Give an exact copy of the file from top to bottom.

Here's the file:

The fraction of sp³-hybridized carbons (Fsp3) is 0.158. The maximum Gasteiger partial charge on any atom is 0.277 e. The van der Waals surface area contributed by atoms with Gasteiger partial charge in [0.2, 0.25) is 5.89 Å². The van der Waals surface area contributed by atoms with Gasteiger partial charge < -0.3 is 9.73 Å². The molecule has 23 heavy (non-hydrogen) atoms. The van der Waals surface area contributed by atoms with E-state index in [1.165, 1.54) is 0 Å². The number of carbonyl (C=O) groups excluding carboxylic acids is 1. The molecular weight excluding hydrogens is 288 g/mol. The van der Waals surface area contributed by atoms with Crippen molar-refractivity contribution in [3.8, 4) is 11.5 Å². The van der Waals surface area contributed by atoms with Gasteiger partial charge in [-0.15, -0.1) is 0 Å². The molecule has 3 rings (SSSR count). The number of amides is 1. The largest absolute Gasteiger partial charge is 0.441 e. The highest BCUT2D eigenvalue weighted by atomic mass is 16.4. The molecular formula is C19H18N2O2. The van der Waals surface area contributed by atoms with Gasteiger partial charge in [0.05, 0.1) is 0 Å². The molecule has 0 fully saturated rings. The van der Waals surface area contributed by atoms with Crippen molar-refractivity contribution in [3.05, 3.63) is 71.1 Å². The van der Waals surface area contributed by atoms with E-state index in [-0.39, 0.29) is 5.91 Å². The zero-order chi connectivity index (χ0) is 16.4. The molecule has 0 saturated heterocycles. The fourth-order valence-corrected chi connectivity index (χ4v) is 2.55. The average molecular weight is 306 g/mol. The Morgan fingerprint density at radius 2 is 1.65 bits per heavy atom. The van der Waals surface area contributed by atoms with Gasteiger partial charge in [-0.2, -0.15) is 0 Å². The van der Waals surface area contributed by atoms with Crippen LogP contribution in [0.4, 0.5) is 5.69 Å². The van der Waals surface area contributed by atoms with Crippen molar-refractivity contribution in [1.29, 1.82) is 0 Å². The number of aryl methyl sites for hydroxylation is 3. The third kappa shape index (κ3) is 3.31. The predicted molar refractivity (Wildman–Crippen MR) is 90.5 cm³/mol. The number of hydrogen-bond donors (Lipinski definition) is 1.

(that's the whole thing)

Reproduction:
The fraction of sp³-hybridized carbons (Fsp3) is 0.158. The maximum Gasteiger partial charge on any atom is 0.277 e. The van der Waals surface area contributed by atoms with Gasteiger partial charge in [0.2, 0.25) is 5.89 Å². The van der Waals surface area contributed by atoms with Gasteiger partial charge < -0.3 is 9.73 Å². The molecule has 23 heavy (non-hydrogen) atoms. The van der Waals surface area contributed by atoms with E-state index in [1.165, 1.54) is 0 Å². The number of carbonyl (C=O) groups excluding carboxylic acids is 1. The molecular weight excluding hydrogens is 288 g/mol. The van der Waals surface area contributed by atoms with Crippen molar-refractivity contribution in [3.8, 4) is 11.5 Å². The van der Waals surface area contributed by atoms with Gasteiger partial charge in [-0.15, -0.1) is 0 Å². The molecule has 3 rings (SSSR count). The number of amides is 1. The largest absolute Gasteiger partial charge is 0.441 e. The highest BCUT2D eigenvalue weighted by atomic mass is 16.4. The molecular formula is C19H18N2O2. The van der Waals surface area contributed by atoms with Gasteiger partial charge in [0.05, 0.1) is 0 Å². The molecule has 0 fully saturated rings. The van der Waals surface area contributed by atoms with Crippen molar-refractivity contribution in [3.05, 3.63) is 71.1 Å². The van der Waals surface area contributed by atoms with E-state index in [-0.39, 0.29) is 5.91 Å². The zero-order chi connectivity index (χ0) is 16.4. The molecule has 0 saturated heterocycles. The fourth-order valence-corrected chi connectivity index (χ4v) is 2.55. The average molecular weight is 306 g/mol. The Morgan fingerprint density at radius 2 is 1.65 bits per heavy atom. The van der Waals surface area contributed by atoms with Gasteiger partial charge in [-0.2, -0.15) is 0 Å². The van der Waals surface area contributed by atoms with Crippen LogP contribution in [0.4, 0.5) is 5.69 Å². The van der Waals surface area contributed by atoms with Crippen molar-refractivity contribution in [1.29, 1.82) is 0 Å². The number of aryl methyl sites for hydroxylation is 3. The third kappa shape index (κ3) is 3.31. The predicted molar refractivity (Wildman–Crippen MR) is 90.5 cm³/mol. The number of hydrogen-bond donors (Lipinski definition) is 1.